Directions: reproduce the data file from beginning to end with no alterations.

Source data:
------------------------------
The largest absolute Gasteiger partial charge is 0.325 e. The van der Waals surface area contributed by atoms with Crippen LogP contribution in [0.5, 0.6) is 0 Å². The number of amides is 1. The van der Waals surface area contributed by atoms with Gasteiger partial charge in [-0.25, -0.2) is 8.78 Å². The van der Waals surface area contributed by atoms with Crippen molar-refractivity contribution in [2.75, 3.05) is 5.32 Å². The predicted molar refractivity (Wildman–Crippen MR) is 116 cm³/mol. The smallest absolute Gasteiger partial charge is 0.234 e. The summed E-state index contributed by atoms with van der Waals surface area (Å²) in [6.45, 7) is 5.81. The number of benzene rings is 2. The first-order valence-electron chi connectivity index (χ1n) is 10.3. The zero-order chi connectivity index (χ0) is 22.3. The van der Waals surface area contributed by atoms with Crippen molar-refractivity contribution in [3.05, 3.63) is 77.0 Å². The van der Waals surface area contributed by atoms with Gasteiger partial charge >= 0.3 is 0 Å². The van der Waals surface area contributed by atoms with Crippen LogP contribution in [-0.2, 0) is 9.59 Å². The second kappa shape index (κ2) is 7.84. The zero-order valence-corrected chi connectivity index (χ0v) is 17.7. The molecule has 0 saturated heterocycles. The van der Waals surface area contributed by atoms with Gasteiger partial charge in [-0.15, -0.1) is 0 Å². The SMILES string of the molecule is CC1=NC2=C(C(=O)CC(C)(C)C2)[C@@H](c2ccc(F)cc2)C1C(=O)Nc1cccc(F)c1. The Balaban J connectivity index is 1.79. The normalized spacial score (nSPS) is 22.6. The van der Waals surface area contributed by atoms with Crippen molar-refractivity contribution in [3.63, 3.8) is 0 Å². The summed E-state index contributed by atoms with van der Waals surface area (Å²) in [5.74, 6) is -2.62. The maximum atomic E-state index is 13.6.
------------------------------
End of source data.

The largest absolute Gasteiger partial charge is 0.325 e. The van der Waals surface area contributed by atoms with Crippen LogP contribution in [0.5, 0.6) is 0 Å². The number of amides is 1. The van der Waals surface area contributed by atoms with Gasteiger partial charge in [-0.25, -0.2) is 8.78 Å². The van der Waals surface area contributed by atoms with Crippen molar-refractivity contribution in [2.75, 3.05) is 5.32 Å². The predicted molar refractivity (Wildman–Crippen MR) is 116 cm³/mol. The smallest absolute Gasteiger partial charge is 0.234 e. The summed E-state index contributed by atoms with van der Waals surface area (Å²) in [6.45, 7) is 5.81. The number of benzene rings is 2. The first-order valence-electron chi connectivity index (χ1n) is 10.3. The zero-order chi connectivity index (χ0) is 22.3. The van der Waals surface area contributed by atoms with Crippen molar-refractivity contribution in [3.05, 3.63) is 77.0 Å². The van der Waals surface area contributed by atoms with Gasteiger partial charge >= 0.3 is 0 Å². The van der Waals surface area contributed by atoms with Crippen LogP contribution in [-0.2, 0) is 9.59 Å². The second kappa shape index (κ2) is 7.84. The zero-order valence-corrected chi connectivity index (χ0v) is 17.7. The molecule has 0 saturated heterocycles. The van der Waals surface area contributed by atoms with Gasteiger partial charge in [-0.15, -0.1) is 0 Å². The SMILES string of the molecule is CC1=NC2=C(C(=O)CC(C)(C)C2)[C@@H](c2ccc(F)cc2)C1C(=O)Nc1cccc(F)c1. The Balaban J connectivity index is 1.79. The normalized spacial score (nSPS) is 22.6. The van der Waals surface area contributed by atoms with Crippen molar-refractivity contribution in [3.63, 3.8) is 0 Å². The summed E-state index contributed by atoms with van der Waals surface area (Å²) in [5.74, 6) is -2.62. The maximum atomic E-state index is 13.6.